In recent news, the EU and US are to begin talks on data privacy as it relates to personal data security and Safe Harbor. Why? Isn’t online security getting more and more robust? Isn’t transacting online business a safe practice that needs no additional worry on behalf of the consumer?
The answer to those questions, in general, is a resounding “yes”. However, online fraud in the EU is dropping while the US is experiencing a surge in fraudulent online activity. Europeans are obviously concerned and, as outline in a recent article, EU citizens are concerned that Washington is not providing enough oversight to properly safeguard data.
Both EU payment card standards and the often more stringent data privacy laws in the EU contribute to the lower percentage of fraud in the EU.
PCI DSS 2.0 requires US eCommerce vendors to ensure that the data they store or transmit is secure and private. Safe Harbor principles require that a US company meet 7 data privacy standards in order to store the data of EU citizens. The problem is that companies only need self-certify to be eligible for Safe Harbor while many US eCommerce vendors must go through a rigorous process to obtain PCI certification. Depending on the company, PCI DSS 2.0 rules can be more strict and demand that US companies meet higher standards than necessary to meet Safe Harbor guidelines.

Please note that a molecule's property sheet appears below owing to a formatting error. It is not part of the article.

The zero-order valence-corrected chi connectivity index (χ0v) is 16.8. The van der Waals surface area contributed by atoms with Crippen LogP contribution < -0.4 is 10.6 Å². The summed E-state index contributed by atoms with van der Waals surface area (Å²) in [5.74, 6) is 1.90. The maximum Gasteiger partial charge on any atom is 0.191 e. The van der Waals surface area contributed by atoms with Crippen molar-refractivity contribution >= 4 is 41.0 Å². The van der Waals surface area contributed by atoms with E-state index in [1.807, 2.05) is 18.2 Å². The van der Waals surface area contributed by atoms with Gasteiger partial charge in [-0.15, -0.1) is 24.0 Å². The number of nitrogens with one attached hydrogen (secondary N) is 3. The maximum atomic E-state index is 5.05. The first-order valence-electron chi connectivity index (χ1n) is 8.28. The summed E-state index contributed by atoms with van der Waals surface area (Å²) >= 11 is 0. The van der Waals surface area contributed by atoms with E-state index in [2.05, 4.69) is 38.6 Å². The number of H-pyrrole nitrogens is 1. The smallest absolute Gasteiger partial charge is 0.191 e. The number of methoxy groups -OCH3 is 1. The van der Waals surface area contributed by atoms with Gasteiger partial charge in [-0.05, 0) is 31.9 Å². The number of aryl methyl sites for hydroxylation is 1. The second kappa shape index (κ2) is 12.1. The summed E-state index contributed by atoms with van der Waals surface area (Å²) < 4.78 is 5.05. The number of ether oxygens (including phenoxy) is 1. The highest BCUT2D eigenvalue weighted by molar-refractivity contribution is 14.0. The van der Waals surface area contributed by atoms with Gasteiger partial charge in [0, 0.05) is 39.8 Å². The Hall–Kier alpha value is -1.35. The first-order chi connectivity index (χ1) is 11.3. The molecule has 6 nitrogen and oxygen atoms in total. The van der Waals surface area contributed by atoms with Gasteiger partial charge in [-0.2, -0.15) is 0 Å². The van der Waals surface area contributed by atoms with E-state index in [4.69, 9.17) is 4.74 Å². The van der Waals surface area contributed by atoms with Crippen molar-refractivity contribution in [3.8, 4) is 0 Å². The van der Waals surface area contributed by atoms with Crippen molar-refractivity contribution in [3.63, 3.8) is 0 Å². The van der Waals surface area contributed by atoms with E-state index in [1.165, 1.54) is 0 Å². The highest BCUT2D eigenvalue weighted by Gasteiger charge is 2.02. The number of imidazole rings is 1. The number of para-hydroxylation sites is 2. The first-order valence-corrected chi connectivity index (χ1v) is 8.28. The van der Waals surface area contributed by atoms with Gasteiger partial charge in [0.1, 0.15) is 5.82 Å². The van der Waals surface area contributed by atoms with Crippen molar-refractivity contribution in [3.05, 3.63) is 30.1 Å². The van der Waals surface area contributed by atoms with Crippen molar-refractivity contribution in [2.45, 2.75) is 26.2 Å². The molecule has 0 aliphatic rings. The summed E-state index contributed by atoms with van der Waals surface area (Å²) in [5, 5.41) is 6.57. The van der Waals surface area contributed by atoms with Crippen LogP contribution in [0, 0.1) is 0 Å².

So is Europe right to be concerned? You bet they are. What is needed is a revamping of Safe Harbor guidelines to help protect the data of EU citizens that is maintained in US systems. Safe Harbor is a set of guidelines originally developed by the European Commission and the US Dept. of Commerce. One of the original drivers for Safe Harbor was to make it possible for US business to continue to transact business with European customers with as little disruption as possible to business processes. Experts in the EU like Leo Van der Wees (a scholar at the Tilburg Institute for Law, Technology and Society at the University of Tilburg), are now advising that European companies think twice before engaging with a US partner that claims to meet Safe Harbor guidelines. Perhaps it’s time for both the US and EU to rethink the current Safe Harbor strategy of “easing process before ensuring privacy.”